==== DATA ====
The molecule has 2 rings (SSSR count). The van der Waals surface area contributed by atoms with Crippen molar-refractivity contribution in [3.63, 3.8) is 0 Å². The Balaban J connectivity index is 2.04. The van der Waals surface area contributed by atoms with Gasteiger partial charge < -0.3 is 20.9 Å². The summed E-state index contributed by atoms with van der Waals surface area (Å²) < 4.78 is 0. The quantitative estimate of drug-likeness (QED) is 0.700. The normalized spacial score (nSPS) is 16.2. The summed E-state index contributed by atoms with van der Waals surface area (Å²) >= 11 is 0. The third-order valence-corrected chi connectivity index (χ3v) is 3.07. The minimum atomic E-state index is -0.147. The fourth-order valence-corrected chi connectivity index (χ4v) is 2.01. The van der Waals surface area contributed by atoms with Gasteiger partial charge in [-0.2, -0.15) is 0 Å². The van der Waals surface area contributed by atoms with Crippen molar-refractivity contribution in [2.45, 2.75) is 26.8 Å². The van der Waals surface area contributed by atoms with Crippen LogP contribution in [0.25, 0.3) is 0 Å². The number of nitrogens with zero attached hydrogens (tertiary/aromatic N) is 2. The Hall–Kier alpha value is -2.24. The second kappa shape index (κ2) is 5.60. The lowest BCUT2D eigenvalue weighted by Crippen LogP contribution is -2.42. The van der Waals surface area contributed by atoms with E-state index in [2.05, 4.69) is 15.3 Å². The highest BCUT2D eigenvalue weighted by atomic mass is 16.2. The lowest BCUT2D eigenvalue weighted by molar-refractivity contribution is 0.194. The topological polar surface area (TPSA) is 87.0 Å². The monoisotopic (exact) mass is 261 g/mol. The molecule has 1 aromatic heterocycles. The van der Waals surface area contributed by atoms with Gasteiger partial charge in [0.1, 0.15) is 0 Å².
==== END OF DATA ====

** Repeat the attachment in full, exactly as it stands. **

The molecule has 2 rings (SSSR count). The van der Waals surface area contributed by atoms with Crippen molar-refractivity contribution in [3.63, 3.8) is 0 Å². The Balaban J connectivity index is 2.04. The van der Waals surface area contributed by atoms with Gasteiger partial charge < -0.3 is 20.9 Å². The summed E-state index contributed by atoms with van der Waals surface area (Å²) < 4.78 is 0. The quantitative estimate of drug-likeness (QED) is 0.700. The normalized spacial score (nSPS) is 16.2. The summed E-state index contributed by atoms with van der Waals surface area (Å²) >= 11 is 0. The third-order valence-corrected chi connectivity index (χ3v) is 3.07. The minimum atomic E-state index is -0.147. The fourth-order valence-corrected chi connectivity index (χ4v) is 2.01. The van der Waals surface area contributed by atoms with Gasteiger partial charge in [-0.2, -0.15) is 0 Å². The van der Waals surface area contributed by atoms with Crippen molar-refractivity contribution in [2.45, 2.75) is 26.8 Å². The van der Waals surface area contributed by atoms with Crippen LogP contribution in [0.25, 0.3) is 0 Å². The number of nitrogens with zero attached hydrogens (tertiary/aromatic N) is 2. The Hall–Kier alpha value is -2.24. The second kappa shape index (κ2) is 5.60. The lowest BCUT2D eigenvalue weighted by Crippen LogP contribution is -2.42. The van der Waals surface area contributed by atoms with E-state index in [2.05, 4.69) is 15.3 Å². The highest BCUT2D eigenvalue weighted by atomic mass is 16.2. The lowest BCUT2D eigenvalue weighted by molar-refractivity contribution is 0.194. The topological polar surface area (TPSA) is 87.0 Å². The monoisotopic (exact) mass is 261 g/mol. The molecule has 1 aromatic heterocycles. The van der Waals surface area contributed by atoms with Gasteiger partial charge in [0.1, 0.15) is 0 Å².